My Dad, who for some reason never found faults in others, annoyingly found numerous faults in his own self and his creations. I remember the seesaw being painted twice, the swing would always undergo renovations, the golf clubs were being covered with steel wire, the tree branches that obscure the trajectory of the ball would be cut and he added lights so we could stop playing instinctively when the sun goes down.
And just when you thought it was over, he would strike again. I don’t recollect him seeing us play golf using our plastic clubs and balls but one day he just decided to dig small holes for us to have our very own mini golf. Growing up in the Philippines, where I know not one place to play mini golf and back then not having any idea that it was even possible, I was beyond thrilled.
Amazingly, he even thought of cutting out portions of an old small gray vinyl water pipe which I think was torn out from our laundry area. I didn’t know what he was doing at first when he was placing 10 pipes across the lot until he rolled the ball inside it and recalling it now, the holes were even labeled with numbers!
Again, while playing golf, just like in basketball, he noticed something amidst. The lot was a bit rocky even for a kid so hitting a plastic ball with a plastic club keeps the ball from rolling smoothly. Therefore, as expected he removed most of the rocks, added a layer of soil and what surprised us most is what he did to our golf set. He made the set heavier to offset the state of the playing area. If I remember it clearly he filled the clubs and even the ball with a cement-like mixture. To this day, I still don’t know its composition. Nor how the plastic ball survived the injection. But what really made it a mystery to all was the remarkable absence of a hole. I hope I had asked.
Thus behold, a kid’s glory days! As far as I can remember no other kid in the neighborhood owns a playground. If I was mistaken and there was, I am sure it does not comprise a mini golf. Hail to my Dad, for he did it all… all by himself.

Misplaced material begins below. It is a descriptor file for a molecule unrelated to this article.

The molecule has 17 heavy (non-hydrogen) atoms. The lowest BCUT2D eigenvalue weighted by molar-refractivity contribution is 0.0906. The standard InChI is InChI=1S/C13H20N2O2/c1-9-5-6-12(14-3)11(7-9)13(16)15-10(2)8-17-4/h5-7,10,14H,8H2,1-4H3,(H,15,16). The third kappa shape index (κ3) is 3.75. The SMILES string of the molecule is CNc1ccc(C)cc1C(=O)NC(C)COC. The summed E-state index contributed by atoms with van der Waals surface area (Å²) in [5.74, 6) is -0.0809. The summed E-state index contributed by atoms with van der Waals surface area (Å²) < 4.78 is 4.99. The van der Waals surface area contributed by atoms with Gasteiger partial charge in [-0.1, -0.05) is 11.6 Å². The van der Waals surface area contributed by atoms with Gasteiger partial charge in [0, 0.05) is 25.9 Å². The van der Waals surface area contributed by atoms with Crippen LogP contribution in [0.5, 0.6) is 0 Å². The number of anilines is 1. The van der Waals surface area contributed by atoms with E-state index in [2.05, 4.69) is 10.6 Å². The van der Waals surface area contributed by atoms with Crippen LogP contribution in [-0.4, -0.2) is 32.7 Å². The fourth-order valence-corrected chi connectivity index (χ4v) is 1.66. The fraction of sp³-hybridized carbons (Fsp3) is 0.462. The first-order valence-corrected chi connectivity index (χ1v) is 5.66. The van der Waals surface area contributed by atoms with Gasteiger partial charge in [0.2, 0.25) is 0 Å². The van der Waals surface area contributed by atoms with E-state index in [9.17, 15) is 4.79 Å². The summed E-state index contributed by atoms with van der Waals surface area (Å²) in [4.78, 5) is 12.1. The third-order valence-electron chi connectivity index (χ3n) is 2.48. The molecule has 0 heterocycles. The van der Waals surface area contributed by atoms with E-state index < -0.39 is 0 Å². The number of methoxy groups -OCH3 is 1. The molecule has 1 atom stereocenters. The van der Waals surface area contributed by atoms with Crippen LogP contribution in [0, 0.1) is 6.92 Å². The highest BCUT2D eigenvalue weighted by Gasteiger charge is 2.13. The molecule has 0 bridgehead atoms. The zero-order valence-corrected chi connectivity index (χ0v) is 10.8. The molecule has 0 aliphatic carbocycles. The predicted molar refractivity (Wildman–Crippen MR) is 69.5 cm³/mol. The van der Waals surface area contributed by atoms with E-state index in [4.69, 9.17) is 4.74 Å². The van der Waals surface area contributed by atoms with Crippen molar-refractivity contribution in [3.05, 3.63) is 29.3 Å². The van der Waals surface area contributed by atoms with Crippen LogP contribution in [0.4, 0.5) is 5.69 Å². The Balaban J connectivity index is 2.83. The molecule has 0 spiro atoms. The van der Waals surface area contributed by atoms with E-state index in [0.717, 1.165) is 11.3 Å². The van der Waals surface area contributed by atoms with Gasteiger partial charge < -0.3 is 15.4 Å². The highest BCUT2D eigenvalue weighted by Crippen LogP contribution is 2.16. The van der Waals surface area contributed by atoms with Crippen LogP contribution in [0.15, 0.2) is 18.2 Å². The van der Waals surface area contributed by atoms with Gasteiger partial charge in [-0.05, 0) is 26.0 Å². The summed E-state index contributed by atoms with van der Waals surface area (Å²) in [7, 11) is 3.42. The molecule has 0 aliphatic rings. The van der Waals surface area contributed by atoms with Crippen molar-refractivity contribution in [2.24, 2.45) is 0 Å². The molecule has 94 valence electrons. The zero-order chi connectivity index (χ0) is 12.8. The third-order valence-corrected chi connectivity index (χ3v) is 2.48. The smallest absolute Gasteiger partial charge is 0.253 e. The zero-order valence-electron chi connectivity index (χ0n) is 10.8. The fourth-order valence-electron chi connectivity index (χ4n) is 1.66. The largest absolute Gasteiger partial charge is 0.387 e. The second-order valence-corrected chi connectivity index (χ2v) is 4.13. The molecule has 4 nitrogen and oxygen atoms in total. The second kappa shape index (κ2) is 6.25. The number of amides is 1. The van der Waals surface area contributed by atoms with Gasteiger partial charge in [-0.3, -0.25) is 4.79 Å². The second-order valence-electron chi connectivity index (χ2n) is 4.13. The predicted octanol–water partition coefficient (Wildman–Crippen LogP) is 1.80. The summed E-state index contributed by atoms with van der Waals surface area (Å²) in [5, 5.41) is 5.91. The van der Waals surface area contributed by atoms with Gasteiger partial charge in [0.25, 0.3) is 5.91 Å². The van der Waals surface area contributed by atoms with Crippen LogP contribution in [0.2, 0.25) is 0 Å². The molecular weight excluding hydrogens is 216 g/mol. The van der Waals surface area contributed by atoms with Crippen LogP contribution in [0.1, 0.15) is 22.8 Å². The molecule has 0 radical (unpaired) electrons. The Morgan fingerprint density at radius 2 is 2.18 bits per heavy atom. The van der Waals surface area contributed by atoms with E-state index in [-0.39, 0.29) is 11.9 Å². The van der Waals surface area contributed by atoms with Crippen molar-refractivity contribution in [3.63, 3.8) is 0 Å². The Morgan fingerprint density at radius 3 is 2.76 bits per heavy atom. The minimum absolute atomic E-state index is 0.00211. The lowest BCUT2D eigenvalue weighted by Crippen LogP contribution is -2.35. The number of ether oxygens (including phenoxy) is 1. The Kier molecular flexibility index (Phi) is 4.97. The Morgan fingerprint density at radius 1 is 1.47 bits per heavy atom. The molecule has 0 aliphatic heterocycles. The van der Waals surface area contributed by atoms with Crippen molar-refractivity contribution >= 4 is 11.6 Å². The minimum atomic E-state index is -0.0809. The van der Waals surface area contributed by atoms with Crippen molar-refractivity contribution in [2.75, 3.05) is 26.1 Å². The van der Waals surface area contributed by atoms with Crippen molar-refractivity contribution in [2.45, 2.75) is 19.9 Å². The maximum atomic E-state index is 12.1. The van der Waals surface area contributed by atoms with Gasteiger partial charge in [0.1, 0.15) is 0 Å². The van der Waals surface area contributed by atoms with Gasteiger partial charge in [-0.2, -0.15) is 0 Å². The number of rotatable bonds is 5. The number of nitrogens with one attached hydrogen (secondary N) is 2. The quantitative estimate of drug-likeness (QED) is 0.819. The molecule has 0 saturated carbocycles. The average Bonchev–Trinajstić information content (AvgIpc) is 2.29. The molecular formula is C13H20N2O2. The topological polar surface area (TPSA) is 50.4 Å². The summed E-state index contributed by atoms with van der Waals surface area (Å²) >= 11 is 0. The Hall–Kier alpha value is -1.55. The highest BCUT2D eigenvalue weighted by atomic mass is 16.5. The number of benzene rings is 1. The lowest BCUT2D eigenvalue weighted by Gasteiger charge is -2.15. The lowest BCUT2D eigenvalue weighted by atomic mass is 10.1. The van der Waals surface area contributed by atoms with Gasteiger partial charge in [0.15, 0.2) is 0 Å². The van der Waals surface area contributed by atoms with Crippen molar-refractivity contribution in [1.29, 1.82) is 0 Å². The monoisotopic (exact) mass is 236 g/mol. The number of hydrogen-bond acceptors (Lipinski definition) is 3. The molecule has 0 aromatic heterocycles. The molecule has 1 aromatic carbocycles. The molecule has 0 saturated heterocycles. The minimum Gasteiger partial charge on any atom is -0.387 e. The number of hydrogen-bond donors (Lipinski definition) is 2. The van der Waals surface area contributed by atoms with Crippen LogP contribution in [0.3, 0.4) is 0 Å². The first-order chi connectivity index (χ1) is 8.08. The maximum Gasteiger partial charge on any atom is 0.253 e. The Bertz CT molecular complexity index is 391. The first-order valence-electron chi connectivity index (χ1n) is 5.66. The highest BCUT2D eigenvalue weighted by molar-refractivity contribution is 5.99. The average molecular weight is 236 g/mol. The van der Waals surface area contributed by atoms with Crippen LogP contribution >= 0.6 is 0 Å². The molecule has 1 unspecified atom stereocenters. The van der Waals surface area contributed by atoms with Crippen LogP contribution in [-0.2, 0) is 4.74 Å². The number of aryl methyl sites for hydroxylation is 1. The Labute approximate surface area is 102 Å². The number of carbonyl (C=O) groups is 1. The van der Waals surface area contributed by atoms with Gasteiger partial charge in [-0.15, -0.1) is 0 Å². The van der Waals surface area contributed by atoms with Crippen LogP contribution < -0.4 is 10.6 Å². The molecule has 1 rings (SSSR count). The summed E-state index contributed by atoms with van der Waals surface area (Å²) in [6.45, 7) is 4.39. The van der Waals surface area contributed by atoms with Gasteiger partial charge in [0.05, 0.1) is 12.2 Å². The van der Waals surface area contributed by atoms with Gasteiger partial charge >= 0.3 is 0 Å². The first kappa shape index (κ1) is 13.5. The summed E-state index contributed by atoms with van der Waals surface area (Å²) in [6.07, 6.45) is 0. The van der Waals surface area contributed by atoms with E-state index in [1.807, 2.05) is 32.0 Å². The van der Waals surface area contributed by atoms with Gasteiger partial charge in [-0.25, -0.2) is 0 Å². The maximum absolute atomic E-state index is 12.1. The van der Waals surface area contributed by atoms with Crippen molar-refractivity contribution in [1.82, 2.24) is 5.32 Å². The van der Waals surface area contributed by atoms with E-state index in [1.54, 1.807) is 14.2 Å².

These days, I can’t help but question his ways. Why he just stared and never played. Why he laughed but never uttered a word to show his excitement. And every time, I would have the same answer in mind. He never intended to create memories for us to remember. His only purpose was to bring us happiness may it or may it not involve his presence.
I am glad my Dad chose to make a swing instead of buying one for us. Many stuff like our home weren’t simply bought built, he always used his hands to do most, if not all, of the job to make it. I guess he knew that by offering his own hands, he would not only save bread for the family but he would also bring us joy and comfort during the days of his absence.
When you become an adult, you often forget what was provided to you as a child that you never remember to thank anyone come later years. Going back to my play days, I hope I was able to say thank you at least once. A man who never grew tired of his family especially his grandchildren deserve more, but I also hope at least once, I made you proud by showing my endless gratitude.
I wish my Dad never saw us fight. Although I am certain, he knows we can’t help it, we were kids and those were two lovely swings.
How I desire to relive every moment I have with my Dad to ask him for less instead of more; to take care of him in times of peril and laugh at his every joke.
If only time had a manner to turn the other way, I would have kept from fighting and instead turn to him and say, “Dad, you need not work very hard, all these are lovely and two swings are enough.”
(This was written by my sister’s daughter, my niece Jennifer, who enjoyed our Dad’s love and care.)
This is for you, Daddy.